If I ever end up editing a features section or a magazine, the first thing I will do is institute a new rule which I will then follow with absolute ruthlessness for the benefit of the publication, its readers, writers and the media as a whole. The rule is this:
Any writer that uses the first person in any form anywhere in the first five paragraphs will have their copy spiked and will not be allowed to write for the publication for the next six months.
The expansion of me, me, me journalism has been growing in recent years but it has now reached epidemic proportions, partly tied in with and partly due to the explosion of columnists, who often know no more than what is going on in their self-obsessed little minds.
The simple fact is that I do not care, except in a vague sense, what the journalist writing about a subject actually thinks. I don’t want them in the piece at all. I want them to go do the legwork and then write what they have learnt. But I most definitely do not want them telling me what they have done to get there. I want an article to start only once they have got there, spoken to everyone, and are about to head back.
The problem is that unless people are prevented from writing in the first person, they will do it endlessly, because everyone – and especially journalists – have egos and think their perspective is somehow inherently fascinating. To write the first person out of a piece automatically makes an article tighter, and more persuasive and that means, almost by definition, better journalism.
If you want an example read the two previous paragraphs again. The last one was written in the third person, the one before in the first person. Which is better?
This me, me, me journalism was especially prolific in the Observer yesterday. There was an interview with Max Clifford, the amoral PR man. It was about this man and covered how he was going public with his affair with his secretary that had been going on for years, even when his wife was alive. So how did this article begin?
“So, here’s a tricky question. Do I treat Max Clifford as he has treated others? Or, do I not? So not that tricky, actually. Although I do rather wonder…”
What is this meandering nonsense doing at the start of the article? And where is it going? Would anything at all have been lost if it was removed altogether? No. The first “I” arrives just seven words in, and the “I”s and “me”s and “my”s dominate the whole piece. Wrongly. So, yes, Carole Cadwalladr, your article is spiked and you are banned from my non-existant publication for six months.
In the Observer‘s Food Monthly magazine comes an even better example. John Carlin is interviewing Hollywood star Morgan Freeman, who has opened a restaurant or something in Clarksdale (I don’t know for certain because I stopped reading – you’ll see why).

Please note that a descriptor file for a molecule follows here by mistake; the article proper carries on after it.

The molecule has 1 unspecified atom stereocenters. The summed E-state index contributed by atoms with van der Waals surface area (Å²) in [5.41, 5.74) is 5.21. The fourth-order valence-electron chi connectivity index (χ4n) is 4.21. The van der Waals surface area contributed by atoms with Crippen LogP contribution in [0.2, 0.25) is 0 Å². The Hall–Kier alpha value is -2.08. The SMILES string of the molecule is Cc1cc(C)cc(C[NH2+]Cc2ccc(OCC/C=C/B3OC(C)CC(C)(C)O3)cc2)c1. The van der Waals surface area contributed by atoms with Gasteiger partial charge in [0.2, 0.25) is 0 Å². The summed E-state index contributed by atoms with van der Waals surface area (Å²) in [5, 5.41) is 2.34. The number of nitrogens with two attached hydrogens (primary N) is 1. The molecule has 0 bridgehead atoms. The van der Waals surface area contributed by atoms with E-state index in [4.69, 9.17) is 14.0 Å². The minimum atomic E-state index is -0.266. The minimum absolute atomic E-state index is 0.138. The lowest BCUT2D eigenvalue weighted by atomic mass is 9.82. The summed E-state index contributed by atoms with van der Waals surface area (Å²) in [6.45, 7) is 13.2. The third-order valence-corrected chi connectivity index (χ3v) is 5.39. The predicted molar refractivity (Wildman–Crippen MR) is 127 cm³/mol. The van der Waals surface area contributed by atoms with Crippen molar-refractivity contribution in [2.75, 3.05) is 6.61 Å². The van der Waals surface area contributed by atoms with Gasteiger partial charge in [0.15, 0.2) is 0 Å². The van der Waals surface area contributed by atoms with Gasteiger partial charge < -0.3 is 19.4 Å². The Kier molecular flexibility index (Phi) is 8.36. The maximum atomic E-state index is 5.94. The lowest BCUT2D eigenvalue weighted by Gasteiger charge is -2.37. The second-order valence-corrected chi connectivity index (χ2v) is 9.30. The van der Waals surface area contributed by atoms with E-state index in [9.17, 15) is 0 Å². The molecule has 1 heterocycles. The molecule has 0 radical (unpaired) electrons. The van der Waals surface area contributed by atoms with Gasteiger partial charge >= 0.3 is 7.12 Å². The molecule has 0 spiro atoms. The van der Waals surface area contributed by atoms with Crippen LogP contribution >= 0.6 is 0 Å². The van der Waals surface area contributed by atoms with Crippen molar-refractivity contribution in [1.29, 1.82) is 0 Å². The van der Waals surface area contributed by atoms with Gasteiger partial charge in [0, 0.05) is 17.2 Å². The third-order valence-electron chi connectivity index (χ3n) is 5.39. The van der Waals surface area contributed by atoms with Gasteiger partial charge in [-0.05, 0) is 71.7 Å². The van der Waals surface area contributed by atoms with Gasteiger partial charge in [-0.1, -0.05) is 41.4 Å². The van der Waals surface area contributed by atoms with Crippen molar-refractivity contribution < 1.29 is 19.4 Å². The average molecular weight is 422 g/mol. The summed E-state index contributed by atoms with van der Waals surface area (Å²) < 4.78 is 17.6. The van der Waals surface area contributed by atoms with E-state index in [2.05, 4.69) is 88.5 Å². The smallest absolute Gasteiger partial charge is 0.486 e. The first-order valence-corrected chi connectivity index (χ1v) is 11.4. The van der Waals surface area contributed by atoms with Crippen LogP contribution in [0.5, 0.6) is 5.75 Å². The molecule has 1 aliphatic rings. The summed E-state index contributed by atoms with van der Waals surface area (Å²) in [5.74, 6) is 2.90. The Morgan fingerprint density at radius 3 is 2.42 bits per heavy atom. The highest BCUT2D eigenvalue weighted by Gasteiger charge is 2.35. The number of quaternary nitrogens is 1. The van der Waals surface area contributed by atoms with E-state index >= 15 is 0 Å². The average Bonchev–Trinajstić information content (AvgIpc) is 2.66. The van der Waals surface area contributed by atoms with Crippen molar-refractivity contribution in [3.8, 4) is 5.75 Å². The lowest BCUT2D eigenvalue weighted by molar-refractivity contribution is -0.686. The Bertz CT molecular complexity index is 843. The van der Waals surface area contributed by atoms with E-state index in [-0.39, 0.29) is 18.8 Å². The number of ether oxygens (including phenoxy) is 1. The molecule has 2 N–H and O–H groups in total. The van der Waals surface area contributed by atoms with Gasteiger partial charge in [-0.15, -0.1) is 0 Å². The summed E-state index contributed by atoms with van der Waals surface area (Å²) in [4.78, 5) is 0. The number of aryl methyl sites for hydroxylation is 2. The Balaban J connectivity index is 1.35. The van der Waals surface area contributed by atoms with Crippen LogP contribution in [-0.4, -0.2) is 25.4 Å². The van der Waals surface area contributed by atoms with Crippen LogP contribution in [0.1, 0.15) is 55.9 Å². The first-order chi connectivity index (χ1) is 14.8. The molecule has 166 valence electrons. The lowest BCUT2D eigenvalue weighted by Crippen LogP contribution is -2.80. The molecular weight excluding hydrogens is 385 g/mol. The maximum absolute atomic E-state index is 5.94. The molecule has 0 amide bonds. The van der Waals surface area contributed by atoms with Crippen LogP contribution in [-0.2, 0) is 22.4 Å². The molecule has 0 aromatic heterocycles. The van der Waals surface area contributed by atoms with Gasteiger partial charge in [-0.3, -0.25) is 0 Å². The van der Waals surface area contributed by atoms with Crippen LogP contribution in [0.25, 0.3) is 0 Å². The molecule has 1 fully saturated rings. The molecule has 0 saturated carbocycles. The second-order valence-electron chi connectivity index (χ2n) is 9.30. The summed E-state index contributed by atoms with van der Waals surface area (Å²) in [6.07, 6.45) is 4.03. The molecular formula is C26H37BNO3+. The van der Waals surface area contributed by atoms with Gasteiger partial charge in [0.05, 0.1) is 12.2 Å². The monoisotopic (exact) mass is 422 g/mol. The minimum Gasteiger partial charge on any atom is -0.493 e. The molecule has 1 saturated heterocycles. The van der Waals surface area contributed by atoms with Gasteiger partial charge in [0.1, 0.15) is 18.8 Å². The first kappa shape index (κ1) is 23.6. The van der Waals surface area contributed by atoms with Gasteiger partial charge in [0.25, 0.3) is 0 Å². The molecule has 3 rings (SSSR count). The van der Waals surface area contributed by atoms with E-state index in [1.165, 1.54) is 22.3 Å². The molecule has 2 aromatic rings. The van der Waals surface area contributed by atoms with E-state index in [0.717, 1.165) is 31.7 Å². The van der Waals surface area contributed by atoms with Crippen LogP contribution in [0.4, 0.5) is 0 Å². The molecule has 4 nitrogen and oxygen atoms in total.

First of all, the sub-head annoyed me. “Until Morgan Freeman rode into town, Blues mecca Clarksdale, Mississippi was a bleak, nondescript spot, in one of the poorest regions of America. John Carlin meets its unlikely saviour, whose gastronomic ventures look set to transform the place.”
Now, I have been to Clarksdale. I drove with an old mate up the “Blues Highway” from New Orleans toward Memphis and stopped off at Clarksdale and we rather liked the place. It certainly wasn’t a “bleak, nondescript spot”. It has a nice blues museum, which is rather limited but more than made up for it by simply having a big hall where people played the blues live. The town was quite cosy and old-town America and it was nice for that. But does it need a saviour? And why would Morgan Freeman be an “unlikely” saviour? And how exactly is a town saved by a restaurant? The whole sub-head is a load of nonsense. But, it was written by a sub-editor so, ignoring it, you venture onto the article itself.
In just six words, Mr Carlin’s article is spiked and he is banned from my publication for six months:
“Some days after the event, I remain bewildered as to how I ended having dinner with one of the best actors in Hollywood in a two-horse town in Mississippi. Normally, you have to plan to see Oscar-winners like Morgan Freeman. Normally, these things never happen. You send emails to agents, to which they don’t reply. But in this case the story just landed in my lap…”
Now, correct me if I’m wrong but would you be forgiven for thinking this an article about being a journalist rather than about Morgan Freeman? If the article had been flagged as being about John Carlin, the journalist, I wonder how many people would have read it. Rather than calling the article “Morgan’s southern comfort” why not call it “Carlin’s article writing”?
The fact is that journalists forget: IT IS NOT ABOUT YOU. It is about, in this case, Morgan Freeman. I do not want to read about anyone other than Morgan Freeman. And I don’t care how hard or easy it is to talk to Mr Freeman, I only want to know what he has to say.
How long do you think it will be before there is a feature on, say, Kofi Annan, that begins: “As I was brushing my teeth, I looked in the mirror and said to myself ‘what questions should I ask Kofi Annan?’. It was then that I realised…” etc etc?
Everywhere you look, this me, me, me journalism has taken hold to the extent that if you start reading a feature you actually notice if it just talks about the subject, rather than forcing you to view the article as a piece of journalism by presenting the journalist’s perspective in a quite unnecessary and distracting way.
Can features editors please start banning this nonsense. The readers will be appreciative, even if the self-obsessed journalists will not doubt try to sell articles explaining why they are not. They’ll find no one wants to buy them.